CONCLUSION - Clinical presentation, tumor biology, and deviations from prescribed therapy did not explain the differences in survival and event-free survival that we observed, although differences seem to be diminishing over time with improvements in therapy. The disparity in outcome for AA and SS children is most likely related to variations in chemotherapeutic response to therapy and not to compliance. Further improvements in outcome may require individualized dosing based on specific pharmacogenetic profiles, especially for AA and SS children.
We report here the establishment and characterization of a corpus cavernosum cell line (DS-1) from human penile tissue. This is the first cell line of its type derived from cavernosum tissue. DS-1 cells have become immortalized in culture, and show growth in monolayers. These cells have a doubling time of about 45 h in in vitro culture. Cytogenetic analysis by G-banding demonstrated a diploid karyotype with a model chromosome number of 46. The chromosome constitution of DS-1 cells was found to be male (XY), in 28/30 cells scored. Two of the 30 cells showed an extra structurally rearranged "marker" chromosome, that appeared to be a derivative of chromosome 18 with excessive chromosome on the short arm. Ploidy analysis revealed that the majority of DS-1 cells had a DNA index of one. About 35% cells were found to be in G-1 phase and 52% cells in S phase. Light and electron microscopy of DS-1 cells and original penile tissue showed typical characteristics of this tissue. Immunocytochemistry studies using antibodies to smooth muscle actin, desmin, vimentin and cytokeratin (LP34, CAM5.2) showed that the DS-1 cell line had predominantly smooth muscle cells, as these cells were positive for smooth muscle actin, desmin and vimentin.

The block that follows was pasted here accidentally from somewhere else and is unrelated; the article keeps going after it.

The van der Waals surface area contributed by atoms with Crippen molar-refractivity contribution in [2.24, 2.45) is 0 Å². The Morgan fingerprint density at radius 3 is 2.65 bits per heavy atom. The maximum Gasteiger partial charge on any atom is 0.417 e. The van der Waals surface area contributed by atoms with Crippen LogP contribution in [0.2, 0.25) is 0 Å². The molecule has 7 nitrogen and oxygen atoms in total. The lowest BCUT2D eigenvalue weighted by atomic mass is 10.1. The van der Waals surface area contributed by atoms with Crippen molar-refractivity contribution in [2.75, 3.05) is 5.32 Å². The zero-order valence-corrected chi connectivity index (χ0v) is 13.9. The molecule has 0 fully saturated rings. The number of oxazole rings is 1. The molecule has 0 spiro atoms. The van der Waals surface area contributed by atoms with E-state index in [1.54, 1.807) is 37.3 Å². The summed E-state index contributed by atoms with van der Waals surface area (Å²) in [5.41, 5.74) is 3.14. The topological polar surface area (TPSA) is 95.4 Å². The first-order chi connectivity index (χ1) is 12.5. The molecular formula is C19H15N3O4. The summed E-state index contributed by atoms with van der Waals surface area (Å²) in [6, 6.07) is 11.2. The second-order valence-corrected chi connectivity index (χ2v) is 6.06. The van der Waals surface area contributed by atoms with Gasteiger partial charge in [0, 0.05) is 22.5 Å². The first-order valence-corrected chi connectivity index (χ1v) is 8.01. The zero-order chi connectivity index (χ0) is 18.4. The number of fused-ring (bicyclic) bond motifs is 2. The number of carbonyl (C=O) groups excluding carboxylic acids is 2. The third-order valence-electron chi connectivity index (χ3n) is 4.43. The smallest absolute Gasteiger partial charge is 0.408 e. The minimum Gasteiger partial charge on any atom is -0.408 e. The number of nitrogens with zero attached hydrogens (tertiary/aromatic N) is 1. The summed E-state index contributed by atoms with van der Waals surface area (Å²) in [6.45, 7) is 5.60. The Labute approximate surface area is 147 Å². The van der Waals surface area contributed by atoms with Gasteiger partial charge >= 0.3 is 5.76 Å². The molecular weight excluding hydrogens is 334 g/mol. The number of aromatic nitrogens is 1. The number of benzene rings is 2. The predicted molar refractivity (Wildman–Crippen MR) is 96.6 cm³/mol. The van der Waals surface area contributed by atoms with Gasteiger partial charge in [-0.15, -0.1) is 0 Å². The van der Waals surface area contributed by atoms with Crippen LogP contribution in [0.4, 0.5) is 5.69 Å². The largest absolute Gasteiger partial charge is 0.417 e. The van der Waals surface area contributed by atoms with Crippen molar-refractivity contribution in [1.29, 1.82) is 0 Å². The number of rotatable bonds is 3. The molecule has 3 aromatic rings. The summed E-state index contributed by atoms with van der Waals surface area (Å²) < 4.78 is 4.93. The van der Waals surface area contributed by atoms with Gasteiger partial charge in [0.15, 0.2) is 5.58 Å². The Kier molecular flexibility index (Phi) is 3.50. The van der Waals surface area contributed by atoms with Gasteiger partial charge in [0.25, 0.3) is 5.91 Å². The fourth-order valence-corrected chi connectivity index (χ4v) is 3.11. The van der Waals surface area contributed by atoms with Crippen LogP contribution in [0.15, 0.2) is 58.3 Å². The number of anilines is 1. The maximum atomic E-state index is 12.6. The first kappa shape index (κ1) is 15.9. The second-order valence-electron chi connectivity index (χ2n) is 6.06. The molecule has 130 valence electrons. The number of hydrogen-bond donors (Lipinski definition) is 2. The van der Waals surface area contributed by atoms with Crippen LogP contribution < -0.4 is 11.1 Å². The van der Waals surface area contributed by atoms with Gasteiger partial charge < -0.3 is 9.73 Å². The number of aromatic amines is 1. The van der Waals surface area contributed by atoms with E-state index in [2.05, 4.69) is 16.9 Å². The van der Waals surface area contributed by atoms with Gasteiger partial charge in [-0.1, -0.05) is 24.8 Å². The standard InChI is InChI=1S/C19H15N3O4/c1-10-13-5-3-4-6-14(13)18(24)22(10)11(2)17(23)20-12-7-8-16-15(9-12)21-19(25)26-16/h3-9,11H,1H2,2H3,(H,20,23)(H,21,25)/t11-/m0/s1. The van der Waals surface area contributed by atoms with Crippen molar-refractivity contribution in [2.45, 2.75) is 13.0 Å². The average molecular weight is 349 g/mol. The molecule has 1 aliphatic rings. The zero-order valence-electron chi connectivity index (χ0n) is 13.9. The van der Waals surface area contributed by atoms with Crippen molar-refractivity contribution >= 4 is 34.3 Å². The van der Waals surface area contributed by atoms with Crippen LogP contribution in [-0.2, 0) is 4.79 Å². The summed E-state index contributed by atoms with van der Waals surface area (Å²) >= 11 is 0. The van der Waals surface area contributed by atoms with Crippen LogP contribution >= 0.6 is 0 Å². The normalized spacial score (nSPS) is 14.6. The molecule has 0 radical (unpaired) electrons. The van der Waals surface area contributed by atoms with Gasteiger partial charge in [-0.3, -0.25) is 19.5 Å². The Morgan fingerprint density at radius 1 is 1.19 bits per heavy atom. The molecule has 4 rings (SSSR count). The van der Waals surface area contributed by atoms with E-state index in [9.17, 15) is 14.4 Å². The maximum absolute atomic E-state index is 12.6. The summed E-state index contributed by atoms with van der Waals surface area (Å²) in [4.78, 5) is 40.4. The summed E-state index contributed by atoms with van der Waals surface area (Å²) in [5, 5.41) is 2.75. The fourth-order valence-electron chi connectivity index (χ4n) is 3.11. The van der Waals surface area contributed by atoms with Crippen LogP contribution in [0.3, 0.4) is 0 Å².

Cultures from metastatic melanomas of 15 patients had detailed melanoma growth stimulatory activity (MGSA) and cytogenetic analysis. The presence of melanoma cells was confirmed by microscopic identification of melanin, tyrosinase activity, and electron microscopy characterization of melanosomes. The MGSA is found in cytoplasmic granules after immunocytochemical stain. Three of the cultures did not produce MGSA and showed no distinctive cytogenetic differences. Breakpoints in derivative chromosomes were concentrated in region 1p1, and among all cultures chromosome 1 was the most frequently rearranged. It also has a low copy number of normal homologs. Chromosomes 18, X, and Y were never derivative, and chromosomes 2 and 4 were rarely so. Thus the cytogenetic data indicate that 4q13-21, the hybridization site for MGSA cDNA, is spared from gross change, although it could be under the influence of another site on chromosome 1 that is lost or rearranged. The ratio of abnormal to normal autosomes (mean per cell) in no culture exceeded 0.5, and for no autosome exceeded 0.8, suggesting a limit to the rearrangement tolerated for cell survival. If the Y is retained, the X:Y ratio varies around a normal figure of 1. The ratio of autosomes to sex chromosomes varies around a normal figure of 22. These data suggest stability of the X chromosome in cells undergoing multiple rearrangements of the autosomes.